The multimillion-dollar marketing blitz that Microsoft Corp. embarked on to introduce its new Windows XP operating system reached a pinnacle Thursday as executives from the world's largest software company unveiled the new software at a series of events around the world.
Though the glitzy rollout is notable for its price tag, analysts expect it to do little to encourage businesses and consumers who are holding tight to their pocketbooks to buy the new software.
"We've tried to be realistic and conservative about what we expect from our new products," said John Connors, Microsoft's chief financial officer, in an interview with IDG News Service Thursday following the company's Windows XP launch in San Francisco. Any widespread adoption of Windows XP "really depends on when the consumer PC market gets back into positive growth," he said.
With PC growth forecast to be flat or even decline in the current fiscal year, according to Microsoft's own estimates, it is more likely that Windows XP will secure the company's foothold in the desktop software market when the economy recovers and give it a market advantage when the promise of Internet-based computing comes to fruition.
"They're really not expecting too much from Windows XP in the next couple of quarters," said Don Young, an analyst with UBS Warburg, the U.S. investment arm of Switzerland's UBS AG. Young says any lackluster sales could be attributed to the waning economy. "They've set the bar really, really low."
Microsoft is taking a long-term approach with Windows XP, despite the hype that accompanied Thursday's release. In the corporate market, the company is still pushing customers to complete their upgrades to Windows 2000, currently the biggest revenue driver for Microsoft's platforms division. In the consumer market, Microsoft is sitting tight until the economy rebounds.
Right now, that rebound is a difficult thing to predict. In its conference call to discuss its fiscal 2002 first-quarter earnings, Microsoft lowered its full-year financial forecast and revised its expectations for worldwide PC shipments. Following a weak quarter ended Sept. 30 and the unraveling effects of the Sept. 11 attacks on the world economy, Microsoft cut expectations to flat or negative growth in PC shipments, from earlier predictions of single-digit growth.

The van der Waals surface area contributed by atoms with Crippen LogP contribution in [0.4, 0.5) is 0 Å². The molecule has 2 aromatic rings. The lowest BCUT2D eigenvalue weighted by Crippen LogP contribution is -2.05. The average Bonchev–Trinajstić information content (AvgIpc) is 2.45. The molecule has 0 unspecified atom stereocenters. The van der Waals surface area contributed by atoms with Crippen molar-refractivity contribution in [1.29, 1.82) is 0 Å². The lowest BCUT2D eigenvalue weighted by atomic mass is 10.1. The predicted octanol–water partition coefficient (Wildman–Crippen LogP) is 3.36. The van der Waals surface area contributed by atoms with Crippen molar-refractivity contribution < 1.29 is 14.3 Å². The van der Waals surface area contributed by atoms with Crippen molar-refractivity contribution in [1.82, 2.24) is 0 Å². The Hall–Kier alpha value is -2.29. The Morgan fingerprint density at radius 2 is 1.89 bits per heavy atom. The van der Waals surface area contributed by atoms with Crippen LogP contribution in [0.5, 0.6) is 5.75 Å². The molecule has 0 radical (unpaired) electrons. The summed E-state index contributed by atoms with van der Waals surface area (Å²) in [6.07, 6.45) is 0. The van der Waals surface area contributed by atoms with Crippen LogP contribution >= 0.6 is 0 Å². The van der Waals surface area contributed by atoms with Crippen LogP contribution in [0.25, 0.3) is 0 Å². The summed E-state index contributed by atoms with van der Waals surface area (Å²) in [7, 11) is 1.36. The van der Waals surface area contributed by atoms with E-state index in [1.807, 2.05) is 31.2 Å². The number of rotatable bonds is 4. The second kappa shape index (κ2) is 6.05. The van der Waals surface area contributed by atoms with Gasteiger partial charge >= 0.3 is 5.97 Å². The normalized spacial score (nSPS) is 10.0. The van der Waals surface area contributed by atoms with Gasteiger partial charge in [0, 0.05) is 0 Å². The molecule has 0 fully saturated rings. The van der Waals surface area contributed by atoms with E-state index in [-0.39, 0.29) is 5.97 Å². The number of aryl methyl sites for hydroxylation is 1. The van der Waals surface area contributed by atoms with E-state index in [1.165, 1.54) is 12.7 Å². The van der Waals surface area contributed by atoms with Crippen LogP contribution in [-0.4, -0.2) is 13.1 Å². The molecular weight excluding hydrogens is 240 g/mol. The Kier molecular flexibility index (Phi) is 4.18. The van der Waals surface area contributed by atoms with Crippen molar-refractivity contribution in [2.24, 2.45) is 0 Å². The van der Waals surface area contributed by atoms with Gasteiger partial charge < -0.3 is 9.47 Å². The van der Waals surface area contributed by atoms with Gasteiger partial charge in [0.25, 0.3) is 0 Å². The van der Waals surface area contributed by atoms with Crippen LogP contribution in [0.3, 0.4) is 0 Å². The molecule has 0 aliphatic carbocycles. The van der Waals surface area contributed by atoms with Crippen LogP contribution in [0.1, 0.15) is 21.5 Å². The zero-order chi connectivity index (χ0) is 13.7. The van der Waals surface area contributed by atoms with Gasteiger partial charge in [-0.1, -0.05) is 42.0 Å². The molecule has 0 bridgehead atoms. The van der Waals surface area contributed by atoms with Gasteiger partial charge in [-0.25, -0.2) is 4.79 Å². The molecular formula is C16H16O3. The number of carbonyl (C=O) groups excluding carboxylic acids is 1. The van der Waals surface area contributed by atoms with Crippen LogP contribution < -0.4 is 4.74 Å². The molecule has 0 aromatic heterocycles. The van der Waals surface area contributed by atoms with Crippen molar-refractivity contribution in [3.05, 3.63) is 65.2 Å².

"We did moderate expectations a little bit. But they are forecasts we feel comfortable with." Connors said, joking that "Bill (Gates) and Steve (Ballmer) don't really pay attention to quarterly results."
While also looking to the long-term vitality of the industry, analysts say the PC market is in for more than just a moderate decline. Worldwide shipments are expected to decline as much as 13 percent in the fourth calendar quarter of 2001 -- Microsoft's fiscal second quarter -- compared to the fourth quarter of 2000, according to research from Stamford, Connecticut-based Gartner Inc.
That will translate into slimmer times for the Redmond, Washington, software maker, which traditionally has depended on sales of its operating systems and desktop software for the bulk of its revenue.
In the fiscal first quarter of 2002, Microsoft took in more than $2 billion from sales of its desktop operating systems, nearly one-third of the total $6.1 billion revenue it reported that quarter. Sales of those operating systems -- which include Windows 2000 Professional, Windows NT Workstation, Windows ME, Windows 98, and earlier releases -- grew 7 percent as a whole from the year-earlier quarter. However, the company saw a decline in revenue from Windows 98 and Windows ME sales, it said.
Its desktop applications revenue has been even harder hit. Despite the release of its highly publicized Office XP productivity suite during the first fiscal quarter of 2002, Microsoft saw only a 2 percent increase in revenue on the sale of desktop applications compared to the same quarter in 2001. Consumer sales of Office software actually declined despite heavy marketing for Office XP, the company said.